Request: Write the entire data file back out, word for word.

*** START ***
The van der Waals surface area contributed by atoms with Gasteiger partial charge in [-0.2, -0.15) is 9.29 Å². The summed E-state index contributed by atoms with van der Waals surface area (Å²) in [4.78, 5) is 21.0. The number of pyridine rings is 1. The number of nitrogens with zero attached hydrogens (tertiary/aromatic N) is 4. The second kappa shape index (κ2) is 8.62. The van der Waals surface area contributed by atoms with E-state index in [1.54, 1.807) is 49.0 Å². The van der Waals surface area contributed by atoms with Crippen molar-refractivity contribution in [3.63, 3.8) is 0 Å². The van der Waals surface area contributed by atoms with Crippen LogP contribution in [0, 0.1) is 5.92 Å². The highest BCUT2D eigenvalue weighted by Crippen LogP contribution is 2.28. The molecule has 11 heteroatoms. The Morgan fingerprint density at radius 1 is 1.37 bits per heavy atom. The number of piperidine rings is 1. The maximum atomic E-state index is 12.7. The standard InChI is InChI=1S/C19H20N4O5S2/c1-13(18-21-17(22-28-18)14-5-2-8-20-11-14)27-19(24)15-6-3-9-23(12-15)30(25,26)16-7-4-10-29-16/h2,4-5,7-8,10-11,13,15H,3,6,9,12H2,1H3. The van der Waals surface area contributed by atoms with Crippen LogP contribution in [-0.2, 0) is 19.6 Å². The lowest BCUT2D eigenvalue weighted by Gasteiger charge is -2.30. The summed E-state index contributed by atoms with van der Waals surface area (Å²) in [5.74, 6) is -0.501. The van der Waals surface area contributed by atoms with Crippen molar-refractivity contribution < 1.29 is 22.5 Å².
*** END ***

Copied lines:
The van der Waals surface area contributed by atoms with Gasteiger partial charge in [-0.2, -0.15) is 9.29 Å². The summed E-state index contributed by atoms with van der Waals surface area (Å²) in [4.78, 5) is 21.0. The number of pyridine rings is 1. The number of nitrogens with zero attached hydrogens (tertiary/aromatic N) is 4. The second kappa shape index (κ2) is 8.62. The van der Waals surface area contributed by atoms with E-state index in [1.54, 1.807) is 49.0 Å². The van der Waals surface area contributed by atoms with Crippen molar-refractivity contribution in [3.63, 3.8) is 0 Å². The van der Waals surface area contributed by atoms with Crippen LogP contribution in [0, 0.1) is 5.92 Å². The highest BCUT2D eigenvalue weighted by Crippen LogP contribution is 2.28. The molecule has 11 heteroatoms. The Morgan fingerprint density at radius 1 is 1.37 bits per heavy atom. The number of piperidine rings is 1. The maximum atomic E-state index is 12.7. The standard InChI is InChI=1S/C19H20N4O5S2/c1-13(18-21-17(22-28-18)14-5-2-8-20-11-14)27-19(24)15-6-3-9-23(12-15)30(25,26)16-7-4-10-29-16/h2,4-5,7-8,10-11,13,15H,3,6,9,12H2,1H3. The van der Waals surface area contributed by atoms with Crippen LogP contribution in [-0.2, 0) is 19.6 Å². The lowest BCUT2D eigenvalue weighted by Gasteiger charge is -2.30. The summed E-state index contributed by atoms with van der Waals surface area (Å²) in [5.74, 6) is -0.501. The van der Waals surface area contributed by atoms with Crippen molar-refractivity contribution < 1.29 is 22.5 Å².